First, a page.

In the Miami Herald article, When Couples Split by Kristin Tillotson April 07, 2012, it was clear a few of my legal colleagues didn’t have as repetitive a mother as I did. In the article Ms. Tillotson examined a question I am quite familiar with in my mediation practice, “In a divorce who gets the dog?”
As Ms Tillotson rightly states, “pet custody issues figure in a divorce more often now then a generation ago.” I don’t believe we care more for our dogs then our parents did, I believe it’s a function of people feeling more comfortable speaking up about how much their animal companion means to them. It didn’t have as much cache in our parent’s time to say you need this animal companion in your life to make it feel complete. Now, with studies showing that the simple act of petting a dog or cat lowers stress and heart rates, people are not as keen to leave their pet behind. They want to keep that neutralizing presences in their life.
Yet in the article it was clear the attorneys interviewed were incredulous at their client’s decisions to opt in and forfeit $15,000.00 to $20,000.00 to their spouse in order to keep the pet. Comments made by the attorneys included, “for a pet that could have been replaced for $500” or “and it wasn’t a young dog” or “we had to divide them in half, by bird type, to make sure everything was equal.” Statements like these show how simply negotiating an agreement or litigating over an animal cannot address the emotional value of this pet.
As a pet owner, breeder and exhibitor of champion Irish setters and Longhaired Dachshunds, former litigator and current mediator of animal conflicts, I know only too well that none of the statements made by the attorneys above, as they negotiated a settlement in divorce, respected their clients feelings in the matter. I currently have 9 dogs, none of which are alike, though some are the same breed. Each is a unique being who would be impossible to replace, even if I could for $500.00, or with a younger version or with a different type. Unless you ‘get’ this and respect your client where s/he is, you are doing your client a disservice. You should not push your beliefs and attitudes on your client simply because you think they are being unreasonable. It really doesn’t matter what you think.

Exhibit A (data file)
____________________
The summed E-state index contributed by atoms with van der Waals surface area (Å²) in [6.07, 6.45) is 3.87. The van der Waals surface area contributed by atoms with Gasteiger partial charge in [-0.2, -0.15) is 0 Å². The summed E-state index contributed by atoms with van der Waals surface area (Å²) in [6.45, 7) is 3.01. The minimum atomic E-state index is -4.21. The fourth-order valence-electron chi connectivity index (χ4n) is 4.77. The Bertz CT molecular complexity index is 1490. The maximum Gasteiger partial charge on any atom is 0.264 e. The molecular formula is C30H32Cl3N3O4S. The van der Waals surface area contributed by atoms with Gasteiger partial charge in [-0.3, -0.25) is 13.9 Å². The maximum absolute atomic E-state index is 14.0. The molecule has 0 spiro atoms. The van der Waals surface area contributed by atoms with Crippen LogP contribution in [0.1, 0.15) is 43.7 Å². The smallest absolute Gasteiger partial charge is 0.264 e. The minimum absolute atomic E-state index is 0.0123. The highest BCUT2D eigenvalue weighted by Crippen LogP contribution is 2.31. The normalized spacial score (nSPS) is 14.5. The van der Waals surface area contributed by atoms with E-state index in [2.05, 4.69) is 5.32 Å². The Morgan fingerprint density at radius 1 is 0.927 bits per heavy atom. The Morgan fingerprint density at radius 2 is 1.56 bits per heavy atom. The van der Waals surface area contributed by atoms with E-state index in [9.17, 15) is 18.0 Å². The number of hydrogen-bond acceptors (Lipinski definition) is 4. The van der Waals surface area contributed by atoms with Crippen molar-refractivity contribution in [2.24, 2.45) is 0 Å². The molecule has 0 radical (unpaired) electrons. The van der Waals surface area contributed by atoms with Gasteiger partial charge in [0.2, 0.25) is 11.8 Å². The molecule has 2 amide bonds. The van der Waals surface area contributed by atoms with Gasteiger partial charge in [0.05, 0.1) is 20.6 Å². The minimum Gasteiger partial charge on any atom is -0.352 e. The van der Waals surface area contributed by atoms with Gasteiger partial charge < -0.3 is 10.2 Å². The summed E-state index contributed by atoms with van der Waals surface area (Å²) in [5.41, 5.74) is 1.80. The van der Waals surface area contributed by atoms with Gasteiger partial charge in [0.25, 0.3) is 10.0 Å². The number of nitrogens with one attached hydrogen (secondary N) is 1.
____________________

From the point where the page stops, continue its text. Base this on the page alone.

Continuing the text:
As a mediator, I only care about what the parties think and meet them where they are with understanding, respect and recognition of the value this pet has in their life. To view a clients decision with such abject distain, as each of these practicing attorneys did, is not in my opinion representing your client in a way consistent with their wants and desires. It’s true, that forfeiting large amounts of money and paying huge attorney fees to litigate or negotiate the custody of a pet seems wrong. The only ones who get rich are the attorneys, and they laugh behind their client’s back in pet custody cases. It would be better to mediate these kinds of issues so the emotional piece surrounding the question of who should get the animal can be heard, respected and understood by all and a fair solution can be reached, usually in less time and for less money since the negotiated settlement uses emotion to hold clients hostage while in mediation it is seen for what it is and respected.
In animal custody cases, as the attorney for a client in distress, remember your cavalier attitude can be felt, your incredulity heard and your lack of representation in the best interests of your client is seen. Be aware this is not a frivolous matter to your client. If you cannot take on the mater with intent to respect your client where you find him/her, do them a favor and give the case to someone who can.
Like my mother always told me, if you cannot say something nice don’t say anything at all. In the case of animal custody cases, if you cannot believe in what you are doing, don’t say anything at all. Just find someone who can.
—Debra Vey Voda Hamilton
Hamilton Law and Mediation